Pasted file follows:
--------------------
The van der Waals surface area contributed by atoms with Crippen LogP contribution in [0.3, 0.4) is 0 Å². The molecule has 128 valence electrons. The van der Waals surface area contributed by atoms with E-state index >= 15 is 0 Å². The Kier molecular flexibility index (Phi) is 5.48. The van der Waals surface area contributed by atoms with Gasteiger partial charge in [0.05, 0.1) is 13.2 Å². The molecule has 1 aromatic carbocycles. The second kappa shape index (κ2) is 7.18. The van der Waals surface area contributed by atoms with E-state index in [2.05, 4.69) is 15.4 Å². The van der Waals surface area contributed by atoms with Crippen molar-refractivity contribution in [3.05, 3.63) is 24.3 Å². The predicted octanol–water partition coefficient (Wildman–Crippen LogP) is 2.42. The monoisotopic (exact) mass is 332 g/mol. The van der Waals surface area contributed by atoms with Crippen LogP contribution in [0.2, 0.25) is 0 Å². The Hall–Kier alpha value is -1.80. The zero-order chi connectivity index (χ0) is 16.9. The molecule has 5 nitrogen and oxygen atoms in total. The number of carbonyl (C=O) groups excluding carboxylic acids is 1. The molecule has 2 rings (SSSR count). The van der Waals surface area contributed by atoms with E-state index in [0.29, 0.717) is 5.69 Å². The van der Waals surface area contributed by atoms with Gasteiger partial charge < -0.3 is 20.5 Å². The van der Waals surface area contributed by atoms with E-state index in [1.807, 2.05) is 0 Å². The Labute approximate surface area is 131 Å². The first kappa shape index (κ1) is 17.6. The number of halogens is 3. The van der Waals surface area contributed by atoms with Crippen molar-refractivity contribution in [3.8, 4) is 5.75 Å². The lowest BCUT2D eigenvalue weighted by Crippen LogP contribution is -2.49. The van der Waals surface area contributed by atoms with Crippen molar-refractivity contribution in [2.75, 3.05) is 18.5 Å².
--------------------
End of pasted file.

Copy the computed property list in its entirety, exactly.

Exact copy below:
The van der Waals surface area contributed by atoms with Crippen LogP contribution in [0.3, 0.4) is 0 Å². The molecule has 128 valence electrons. The van der Waals surface area contributed by atoms with E-state index >= 15 is 0 Å². The Kier molecular flexibility index (Phi) is 5.48. The van der Waals surface area contributed by atoms with Gasteiger partial charge in [0.05, 0.1) is 13.2 Å². The molecule has 1 aromatic carbocycles. The second kappa shape index (κ2) is 7.18. The van der Waals surface area contributed by atoms with E-state index in [2.05, 4.69) is 15.4 Å². The van der Waals surface area contributed by atoms with Crippen molar-refractivity contribution in [3.05, 3.63) is 24.3 Å². The predicted octanol–water partition coefficient (Wildman–Crippen LogP) is 2.42. The monoisotopic (exact) mass is 332 g/mol. The van der Waals surface area contributed by atoms with Crippen LogP contribution in [0.2, 0.25) is 0 Å². The Hall–Kier alpha value is -1.80. The zero-order chi connectivity index (χ0) is 16.9. The molecule has 5 nitrogen and oxygen atoms in total. The number of carbonyl (C=O) groups excluding carboxylic acids is 1. The molecule has 2 rings (SSSR count). The van der Waals surface area contributed by atoms with E-state index in [0.29, 0.717) is 5.69 Å². The van der Waals surface area contributed by atoms with Gasteiger partial charge < -0.3 is 20.5 Å². The van der Waals surface area contributed by atoms with E-state index in [1.807, 2.05) is 0 Å². The Labute approximate surface area is 131 Å². The first kappa shape index (κ1) is 17.6. The number of halogens is 3. The van der Waals surface area contributed by atoms with Crippen molar-refractivity contribution in [3.8, 4) is 5.75 Å². The lowest BCUT2D eigenvalue weighted by Crippen LogP contribution is -2.49. The van der Waals surface area contributed by atoms with Crippen molar-refractivity contribution in [2.75, 3.05) is 18.5 Å².